Of pears


When I was a little girl I spent most of my summer days at my grandparents’ house. It was an old house painted pink with lots of space for playing. It had a stone stair hall connecting the two floors and leading from the basement entrance all the way up to the attic. The huge basement was used for storing coal, potatoes and a whole array of homemade preserves – gooseberry jam, damson jam, raspberry syrup, apple juice, green tomatoes salad, sauerkraut, pickled pears, blackcurrant wine … It was also a great hide-and-seek place with plenty of dark corners under the shelves and behind the cupboards. The specious attic was home to all forgotten and unneeded things – a pair of old wooden skis, a real size straw yule goat and my old pram. The garden was huge or so it seemed for a small girl. It had beautifully arranged flower beds to the front of the house, fruit and vegetable patches to the side and an orchard to the back. There were all sorts of trees in the orchard – plum trees, cherry trees, apple trees, a pear tree and a gracious walnut tree. I spent many tasty moments just picking the fruit from the trees. The truth was there was always enough to snack on as well as gather and make jars and jars of preserves for later.

Zosia in summer of 1941 and 1983

One day I was picking the pears with my grandmother, Zosia. As the pears were quite high up on the tree we were using a fruit picker – a long pole with spikes and a handy bag on the top. It was great fun picking pears like that and to me it felt like an upside down fishing. We would get two or three in the bag, put the pole down, empty the bag and pull it up again. Suddenly, one of the pear missed the bag and, as Newton’s law has it, went straight down to hit my grandmother in the eye. Somehow I did not loose it and rather than crying or screaming I ran home and called for help. I picked up the phone, dialed the number for my mother’s work and as she answered I resolutely said: “Granny’s got a pear in her eye.” “What?” my mum cried in disbelief and repeated loudly so that her all office could hear, “Granny’s got a pear in the eye!” And as she heard a more-or-less full report of the events, as closely as a seven-year-old myself could tell, she decided grandma needed to go to hospital. “Granny, mummy will take you to hospital now,” I said to my grandmother. “Good,” my grandmother noted and added, “I will get ready and wash my feet.”pears-in-basket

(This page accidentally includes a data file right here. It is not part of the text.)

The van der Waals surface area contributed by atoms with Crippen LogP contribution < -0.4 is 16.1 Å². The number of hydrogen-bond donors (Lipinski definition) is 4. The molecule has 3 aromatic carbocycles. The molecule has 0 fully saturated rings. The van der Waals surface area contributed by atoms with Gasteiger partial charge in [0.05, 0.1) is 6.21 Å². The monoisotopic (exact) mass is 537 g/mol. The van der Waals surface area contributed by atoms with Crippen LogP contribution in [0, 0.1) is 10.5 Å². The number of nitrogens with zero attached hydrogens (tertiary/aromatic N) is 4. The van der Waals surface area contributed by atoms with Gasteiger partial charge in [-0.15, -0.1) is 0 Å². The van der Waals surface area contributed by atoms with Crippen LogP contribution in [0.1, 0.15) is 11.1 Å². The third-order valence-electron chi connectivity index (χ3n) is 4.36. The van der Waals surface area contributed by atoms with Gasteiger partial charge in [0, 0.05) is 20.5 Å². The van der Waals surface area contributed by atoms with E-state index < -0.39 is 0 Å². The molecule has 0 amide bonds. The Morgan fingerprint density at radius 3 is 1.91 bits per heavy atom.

It  all ended up well. For both granny and the pear. Granny got an eye-patch for a few days and the pear got preserved in a jar with the vinegar syrup.

Pears in vinegar syrup

1 kg of firm pears

1/2 kg sugar

1/4 l white or clear vinegar

1/4 l water

a few sticks of cinamom

a few clovespears-in-vinegar-recipe

In  a pot bring the water, vinegar, sugar and spices to boil. Peel, halve and core the pears (I left the stems on as it looks nice in a jar) and add them to the boiling syrup.  On a very low heat simmer until the pears have softened but do not overcook. Once they are soft enough, arrange them in a steamed jar with cinnamon sticks and cloves. Allow the syrup to cool down and pour it into a jar as well. pears in a jar

The pears are a perfect combination of sweet and sour and are an amazing accompaniment for a roast turkey. To me they are the taste of summer locked in a jar. Hope you enjoy that as well.




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